But this aside, The Deadly Affair is an absolutely first-rate look at the less glamorous side of the work of the British Intelligence Service. Methodical in its plotting, it really shines in its performances and its focus on character and quirky detail, from Appleby's habit of calling Dobbs "darling" to Mendel's colourful collection of animals and his habit of dozing off when others are theorising. We're even treated to a climactic encounter set during a performance of Christopher Marlowe's Edward II directed by Peter Hall and featuring a young and uncredited David Warner in the title role. Indeed, there's so much to get your teeth into here that I'm convinced I got even more out of the film on my second and third viewings. And although helmed by a top flight American director, The Deadly Affair is still as dourly British an espionage drama as you could hope to find and is all the better for it. For fans of le Carré, it's an absolute must.

sound and vision

Sidney Lumet apparently wanted to shoot The Deadly Affair in black-and-white, but Columbia insisted that it be shot in colour. By way of compensation, cinematographer Freddie Young conducted a series of experiments involving a technique known as pre- fogging, which involves exposing the film stock to a low level of light before shooting, which partially desaturates the colour and gives the film the "colourless colour" look that Lumet was seeking. Unsurprisingly, then, the colour on the 1080p transfer here is muted and the image is often as gloomy as the inclement weather that casts a glum pall over many of the exterior scenes – I don't think there's a single brightly-lit scene in the entire film. But given that this was a deliberate choice on the filmmakers' part, this HD restoration from Sony does the film proud, retaining shadow detail even when actors are framed against windows or open doorways with little in the way of fill-in lighting. The black levels are solid and the image is clean, and while the colour is never vibrant, it is still attractively reproduced. The image is sometimes pin-sharp, but what I can't be sure of is whether there has been any digital enhancement here – on my carefully calibrated TV at least, there was some minor shimmering on a select few highlights and even a small trace of moiré on Dieter's jacket when he and Dobbs meet at the Serpentine Restaurant in Hyde Park. It's an effect I've not witnessed on the transfers on other Indicator discs, and has not been picked up on by any other reviews I've read so may be an issue with my equipment. The visible grain is an accepted effect of the pre-fogging process, and is never intrusive.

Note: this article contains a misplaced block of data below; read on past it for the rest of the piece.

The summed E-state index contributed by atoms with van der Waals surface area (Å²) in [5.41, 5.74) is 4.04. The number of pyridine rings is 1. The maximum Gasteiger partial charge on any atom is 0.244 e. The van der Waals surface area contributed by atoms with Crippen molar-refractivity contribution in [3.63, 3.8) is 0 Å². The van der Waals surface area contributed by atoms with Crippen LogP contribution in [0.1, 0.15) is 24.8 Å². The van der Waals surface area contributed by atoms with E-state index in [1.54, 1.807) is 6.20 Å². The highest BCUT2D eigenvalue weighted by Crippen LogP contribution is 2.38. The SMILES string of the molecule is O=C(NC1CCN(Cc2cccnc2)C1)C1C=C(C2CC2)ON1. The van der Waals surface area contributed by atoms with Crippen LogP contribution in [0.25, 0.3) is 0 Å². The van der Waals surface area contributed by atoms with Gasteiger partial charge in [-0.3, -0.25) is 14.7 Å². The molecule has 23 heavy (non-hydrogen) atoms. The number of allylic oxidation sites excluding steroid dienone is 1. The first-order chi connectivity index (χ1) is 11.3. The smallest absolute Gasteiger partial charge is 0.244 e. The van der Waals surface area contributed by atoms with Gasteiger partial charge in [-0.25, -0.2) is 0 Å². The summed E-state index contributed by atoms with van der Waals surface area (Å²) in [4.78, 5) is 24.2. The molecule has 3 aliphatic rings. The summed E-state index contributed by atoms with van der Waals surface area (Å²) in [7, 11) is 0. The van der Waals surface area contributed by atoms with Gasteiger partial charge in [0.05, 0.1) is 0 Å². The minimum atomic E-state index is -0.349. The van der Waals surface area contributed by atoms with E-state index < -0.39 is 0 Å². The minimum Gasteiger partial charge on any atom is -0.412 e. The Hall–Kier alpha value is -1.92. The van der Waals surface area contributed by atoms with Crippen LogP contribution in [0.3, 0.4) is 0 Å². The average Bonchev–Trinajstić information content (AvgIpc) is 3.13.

Elsa deconstructs Dobbs

The Linear PCM 1.0 mono soundtrack is very clear on dialogue, while the slight treble bias and lack of bass punch is normal for a film of this vintage. There are no traces of damage or background hiss or fluff.